on defense. the pentagon's top brass pushed back on questions about the military response in benghazi. >> are you surprised that the president of the united states never called you secretary panetta, and says how is it going? >> you know, normally in these situations -- >> did he know the level of threat that -- >> let me finish the answer. we were deploying the forces. he knew we were deploying the forces. he was being kept -- >> i hate to intript you, but i have limited time. we didn't deploy any forces. >> it was over by the time -- >> mr. secretary, you didn't know how long the attack would last. did you ever call him and say, mr. president, it looks like we don't have anything to get there any time soon? >> the event was over before -- >> it lasted almost eight hours, and my question to you is during that eight-hour period did the president show any curiosity about how is this going, what kind of assets do you have helping these people? did he ever make that phone call? >> look, there is no question in my mind the president of the united states was concerned about american lives.
to vote today on hagel's nomination to head the pentagon, but that vote has been postponed after republicans said they hadn't received sufficient information about hagel's financial records and specifically about any payments he's received from foreign sources. that's an odd hurdle given that republicans never seem concerned about foreign revenue sources when it came to nominees from george w. bush. one democratic official working on the hagel nomination told politico, quote, what they're asking is unprecedented, and it's clear that it's information that he's unable to provide. hagel says he can't provide it because it would violate confidentiality of the boards that he serves on. of course, critics say this is about more than incomplete financial records. so why are republicans really holding up hagel's nomination? aaron david miller is vice president for new initiatives at the woodrow wilson center. he has served as an adviser on the middle east to both democratic and republican secretaries of state. and joe klein is a columnist for "time" magazine. gentlemen, buzz feed pointed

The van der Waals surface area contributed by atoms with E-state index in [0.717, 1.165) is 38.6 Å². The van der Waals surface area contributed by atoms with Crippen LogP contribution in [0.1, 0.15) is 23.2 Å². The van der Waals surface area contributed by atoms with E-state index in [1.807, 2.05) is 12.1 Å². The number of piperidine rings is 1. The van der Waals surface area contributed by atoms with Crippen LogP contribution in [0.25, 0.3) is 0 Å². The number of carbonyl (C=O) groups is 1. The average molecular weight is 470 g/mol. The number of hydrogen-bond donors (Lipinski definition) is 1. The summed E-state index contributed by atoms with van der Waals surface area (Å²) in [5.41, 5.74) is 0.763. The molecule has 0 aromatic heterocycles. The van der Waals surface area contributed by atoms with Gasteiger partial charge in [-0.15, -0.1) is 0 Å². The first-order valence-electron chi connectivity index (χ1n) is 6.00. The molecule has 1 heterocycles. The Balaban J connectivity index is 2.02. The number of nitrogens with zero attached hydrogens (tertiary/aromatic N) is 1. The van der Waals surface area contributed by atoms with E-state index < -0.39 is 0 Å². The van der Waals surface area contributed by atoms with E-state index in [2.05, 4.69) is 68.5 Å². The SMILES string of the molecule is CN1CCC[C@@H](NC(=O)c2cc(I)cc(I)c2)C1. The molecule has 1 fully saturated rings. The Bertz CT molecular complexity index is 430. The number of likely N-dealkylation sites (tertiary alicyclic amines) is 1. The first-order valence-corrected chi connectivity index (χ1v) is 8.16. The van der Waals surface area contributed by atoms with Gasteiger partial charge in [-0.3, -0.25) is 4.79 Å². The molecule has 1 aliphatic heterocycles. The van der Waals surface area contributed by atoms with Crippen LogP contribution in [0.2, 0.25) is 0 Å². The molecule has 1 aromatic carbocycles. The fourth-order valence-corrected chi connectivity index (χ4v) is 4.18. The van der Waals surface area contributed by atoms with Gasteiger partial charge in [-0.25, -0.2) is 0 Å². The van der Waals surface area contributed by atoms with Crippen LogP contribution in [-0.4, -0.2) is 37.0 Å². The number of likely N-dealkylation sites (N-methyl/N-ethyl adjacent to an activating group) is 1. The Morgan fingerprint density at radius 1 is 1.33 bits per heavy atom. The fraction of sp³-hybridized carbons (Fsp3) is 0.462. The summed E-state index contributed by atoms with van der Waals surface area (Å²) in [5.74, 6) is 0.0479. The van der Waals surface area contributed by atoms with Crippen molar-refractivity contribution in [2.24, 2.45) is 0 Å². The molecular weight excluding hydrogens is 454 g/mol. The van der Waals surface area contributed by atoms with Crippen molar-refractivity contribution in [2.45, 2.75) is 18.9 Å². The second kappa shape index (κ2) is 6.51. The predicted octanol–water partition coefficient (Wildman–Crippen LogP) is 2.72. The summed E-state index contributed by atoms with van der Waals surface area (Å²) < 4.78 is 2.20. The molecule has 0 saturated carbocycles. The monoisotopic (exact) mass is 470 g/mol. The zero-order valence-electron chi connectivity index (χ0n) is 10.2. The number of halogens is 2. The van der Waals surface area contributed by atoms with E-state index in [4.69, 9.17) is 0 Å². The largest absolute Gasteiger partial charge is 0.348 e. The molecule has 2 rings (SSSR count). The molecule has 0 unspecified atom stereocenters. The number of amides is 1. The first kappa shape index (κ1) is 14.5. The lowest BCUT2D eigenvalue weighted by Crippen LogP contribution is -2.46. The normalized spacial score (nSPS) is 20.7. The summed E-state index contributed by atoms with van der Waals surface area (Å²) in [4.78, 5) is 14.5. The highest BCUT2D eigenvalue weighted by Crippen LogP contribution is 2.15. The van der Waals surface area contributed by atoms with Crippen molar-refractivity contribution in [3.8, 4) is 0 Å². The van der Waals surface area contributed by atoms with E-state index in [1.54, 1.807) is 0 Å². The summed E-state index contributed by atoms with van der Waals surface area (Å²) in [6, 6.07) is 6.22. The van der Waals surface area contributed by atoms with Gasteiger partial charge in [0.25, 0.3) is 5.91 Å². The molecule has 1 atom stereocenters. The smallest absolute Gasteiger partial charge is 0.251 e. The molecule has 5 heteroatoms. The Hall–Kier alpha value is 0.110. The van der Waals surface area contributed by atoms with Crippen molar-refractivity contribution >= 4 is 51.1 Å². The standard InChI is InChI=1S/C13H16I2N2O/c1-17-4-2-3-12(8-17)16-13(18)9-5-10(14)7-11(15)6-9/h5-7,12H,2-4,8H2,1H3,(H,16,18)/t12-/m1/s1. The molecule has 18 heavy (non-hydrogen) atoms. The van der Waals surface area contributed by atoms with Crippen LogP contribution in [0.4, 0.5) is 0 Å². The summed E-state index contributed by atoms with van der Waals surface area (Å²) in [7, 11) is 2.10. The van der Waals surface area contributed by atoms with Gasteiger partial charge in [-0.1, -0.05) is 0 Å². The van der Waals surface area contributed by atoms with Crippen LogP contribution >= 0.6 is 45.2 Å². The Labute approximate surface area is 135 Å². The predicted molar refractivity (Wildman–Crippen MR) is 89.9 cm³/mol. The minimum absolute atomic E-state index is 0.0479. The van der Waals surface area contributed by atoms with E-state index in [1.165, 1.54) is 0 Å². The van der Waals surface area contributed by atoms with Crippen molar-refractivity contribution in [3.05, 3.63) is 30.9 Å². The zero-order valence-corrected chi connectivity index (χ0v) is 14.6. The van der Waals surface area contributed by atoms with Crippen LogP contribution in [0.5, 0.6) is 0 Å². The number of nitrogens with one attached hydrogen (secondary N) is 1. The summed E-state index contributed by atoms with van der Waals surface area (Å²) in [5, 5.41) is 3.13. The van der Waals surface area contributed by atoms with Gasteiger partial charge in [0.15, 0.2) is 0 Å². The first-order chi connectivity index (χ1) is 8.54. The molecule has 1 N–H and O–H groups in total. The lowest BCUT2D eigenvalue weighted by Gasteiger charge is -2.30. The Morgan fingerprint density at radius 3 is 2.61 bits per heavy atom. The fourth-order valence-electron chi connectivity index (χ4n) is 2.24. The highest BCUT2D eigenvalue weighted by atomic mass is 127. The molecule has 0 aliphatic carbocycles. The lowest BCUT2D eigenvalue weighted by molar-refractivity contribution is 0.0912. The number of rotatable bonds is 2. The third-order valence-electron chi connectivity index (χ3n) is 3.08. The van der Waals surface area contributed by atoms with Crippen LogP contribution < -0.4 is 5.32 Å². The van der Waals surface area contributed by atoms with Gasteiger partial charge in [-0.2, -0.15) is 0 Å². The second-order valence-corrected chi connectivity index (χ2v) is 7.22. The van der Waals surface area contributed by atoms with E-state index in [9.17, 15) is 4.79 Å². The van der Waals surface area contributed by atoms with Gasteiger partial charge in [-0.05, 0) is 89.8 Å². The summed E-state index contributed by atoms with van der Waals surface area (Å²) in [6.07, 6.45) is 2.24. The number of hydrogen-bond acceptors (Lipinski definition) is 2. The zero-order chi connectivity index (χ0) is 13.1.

the cuts because, in fact, i think we have to cut the pentagon. >> yeah. >> if we can. >> but not to take an ax to it. the way we are approaching it, that means readiness gets cut where you want to maintain -- you always want to maintain readiness. >> that's what the real problem is. the sequester was designed by the republicans really as an alternative and they designed it in a way it was going to be so bad that we would never do it. now since they can't come up with anything else, even though they are they have the majority, some of them are talking that the sequester makes sense. you have to be specific and purposeful when you are designing a budget. >> we are talking to congressman peter welch, democrat from vermont here on the friday morning edition of the "full-court press." has there been any panel discussion? i believe i read about immigration reform there, and what is the feeling that, you know, it looks like something is going to get through the clearance. any hope of getting anything comprehensive through the house. >> there h